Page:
Issues Magazine

Fish Diversity and Migration in the Mekong River

By Chris Barlow and Lee Baumgartner

The diverse fish fauna of the Mekong provides food, employment and income for millions of people, but its sustainability is threatened by barriers that block fish migration. Fishways on low-level weirs can help to maintain the resource and improve the yield of fisheries.

The Mekong River is the world’s tenth-longest river, extending 4900 kilometres from the Tibetan Plateau in China to its mouth in southern Vietnam. Its physical diversity, tropical location and high productivity fostered the evolution of a diverse fish community comprised of an exceptionally large number of taxonomic families: the Mekong fish database lists a total of 87 families, with 65 being documented in Cambodia and 50 in Lao PDR. Species numbers are about 850 freshwater fishes and as many as 1100 indigenous species if coastal and marine species are considered.

Species richness in the Mekong is second only to the Amazon River. This diverse fish fauna supports the world’s largest inland fishery, with approximately 2.6 million tonnes harvested annually. To put that figure in perspective, it is 10–11 times the catch of all Australian fisheries, marine and freshwater combined, and equates to about 2% of the annual global fish catch.

Mekong fishes are often grouped according to their ecology and migration patterns. “White fishes” undertake long-distance migrations between floodplains and along major rivers, and often move hundreds of kilometres upstream to spawn. Perhaps the most famous is the Mekong giant catfish (Pangasianodon gigas), which grows to over three metres in length and 300 kilograms in weight.

“Black fishes” live in lakes and swamps on the floodplains. They are generally classed as non-migratory, although in the dry season they move to refuge pools in lakes and nearby rivers.

“Grey fish” are an intermediate group, living in lakes and swamps in the wet season and undertaking lateral migrations to tributaries and nearby river systems in the dry season.

One of the biggest threats to the fish fauna of the Mekong is dams and weirs, primarily because they block the passage of migrating fish, which interrupts life cycles and restricts access to large areas of aquatic habitat. There are 20 large dams in operation and more than 40 dams under construction or being planned in the tributary systems of the four lower Mekong countries.

An additional 150 potential dam sites have been identified. If all are constructed, these will have devastating effects on white species, which rely on longitudinal connectivity to complete essential life history processes such as feeding, spawning and colonising new habitat.

Additionally, throughout the catchment there are thousands of low-level structures (e.g. weirs, flood control gates) across waterways and on flood plains, which have been built primarily for irrigation and flood control. These obstruct movements of black and grey species and are contributing to population declines in some areas.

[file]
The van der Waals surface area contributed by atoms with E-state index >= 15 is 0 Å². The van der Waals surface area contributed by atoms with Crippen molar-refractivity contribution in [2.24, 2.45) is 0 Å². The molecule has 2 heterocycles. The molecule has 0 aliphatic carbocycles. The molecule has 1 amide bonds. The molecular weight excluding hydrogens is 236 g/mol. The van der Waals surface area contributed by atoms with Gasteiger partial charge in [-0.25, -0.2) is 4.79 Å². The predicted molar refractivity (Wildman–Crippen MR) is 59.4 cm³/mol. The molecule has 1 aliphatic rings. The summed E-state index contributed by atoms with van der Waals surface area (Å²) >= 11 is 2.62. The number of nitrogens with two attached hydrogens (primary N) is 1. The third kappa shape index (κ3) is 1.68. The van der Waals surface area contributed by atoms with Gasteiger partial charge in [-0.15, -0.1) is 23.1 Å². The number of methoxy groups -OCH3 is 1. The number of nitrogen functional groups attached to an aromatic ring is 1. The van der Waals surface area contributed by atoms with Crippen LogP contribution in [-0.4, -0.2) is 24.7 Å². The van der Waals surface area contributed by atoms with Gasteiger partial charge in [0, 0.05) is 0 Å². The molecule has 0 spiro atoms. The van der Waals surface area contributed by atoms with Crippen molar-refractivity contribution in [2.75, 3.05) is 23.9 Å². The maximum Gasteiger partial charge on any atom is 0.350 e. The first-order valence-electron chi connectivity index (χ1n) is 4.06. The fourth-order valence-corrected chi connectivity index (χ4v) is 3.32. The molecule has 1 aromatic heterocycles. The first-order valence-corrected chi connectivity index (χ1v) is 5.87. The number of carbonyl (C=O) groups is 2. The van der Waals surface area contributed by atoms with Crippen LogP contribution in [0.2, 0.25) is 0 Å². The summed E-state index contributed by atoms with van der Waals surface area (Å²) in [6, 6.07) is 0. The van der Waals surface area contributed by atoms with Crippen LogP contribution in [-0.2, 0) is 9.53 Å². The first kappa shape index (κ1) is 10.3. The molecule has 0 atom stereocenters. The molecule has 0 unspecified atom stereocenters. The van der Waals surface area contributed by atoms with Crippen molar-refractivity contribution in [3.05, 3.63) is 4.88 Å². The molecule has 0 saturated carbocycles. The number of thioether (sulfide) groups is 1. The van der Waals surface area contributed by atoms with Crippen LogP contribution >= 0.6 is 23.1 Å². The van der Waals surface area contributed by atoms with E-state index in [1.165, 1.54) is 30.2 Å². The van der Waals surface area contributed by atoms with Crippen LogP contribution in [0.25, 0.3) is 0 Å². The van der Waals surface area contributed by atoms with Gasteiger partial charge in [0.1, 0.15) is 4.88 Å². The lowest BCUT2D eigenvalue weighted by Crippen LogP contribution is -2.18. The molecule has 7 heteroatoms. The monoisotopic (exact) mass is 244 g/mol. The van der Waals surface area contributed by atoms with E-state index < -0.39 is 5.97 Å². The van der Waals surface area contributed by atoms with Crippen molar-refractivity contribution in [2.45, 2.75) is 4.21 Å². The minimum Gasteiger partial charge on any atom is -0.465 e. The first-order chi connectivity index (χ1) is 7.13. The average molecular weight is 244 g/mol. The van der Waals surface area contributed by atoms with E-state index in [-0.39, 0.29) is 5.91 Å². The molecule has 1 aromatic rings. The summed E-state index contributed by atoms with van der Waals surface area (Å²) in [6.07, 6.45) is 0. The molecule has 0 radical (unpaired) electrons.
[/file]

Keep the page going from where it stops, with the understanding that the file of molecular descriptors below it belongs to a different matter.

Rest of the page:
There are presently no effective mitigation measures that can eliminate the ecological impacts of high-level dams on migratory fishes, especially in tropical rivers with megadiverse fish communities and high migratory biomasses. However, fish passage solutions for low-level (less than approximately six metre) barriers are well-understood, and certain designs that have had success in Australia, North America and Europe could be directly applied to the Lower Mekong Basin.

To this end, the Australian Centre for International Agricultural Research is funding work to transfer Australian fish passage expertise to Lao PDR, one of the six countries bordering the Mekong River. In an initial scoping study in central Laos in 2007–09, fisheries scientists and local villagers constructed an experimental fishway to demonstrate the potential for this technology to rehabilitate floodplain fisheries. Monitoring over 44 days showed that the small vertical slot fishway enabled more than 15,000 fish from

108 species to gain access to aquatic habitat upstream of the weir, including threatened species such as Jullien’s golden barb (Probarbus jullieni). These results and other ecological investigations have clearly shown that fishways have potential for widespread application in the Mekong in terms of enabling migrating fish to pass low-level weirs and rehabilitating floodplain systems.

A five-year multi-organisational project is now underway to extend the technology to other areas of the basin, as well as to train Mekong fisheries scientists in all aspects of fishway design and operation. The ultimate outcome will be increased fisheries production and enhanced sustainability of the diverse fish fauna that inhabit floodplains of the Mekong River.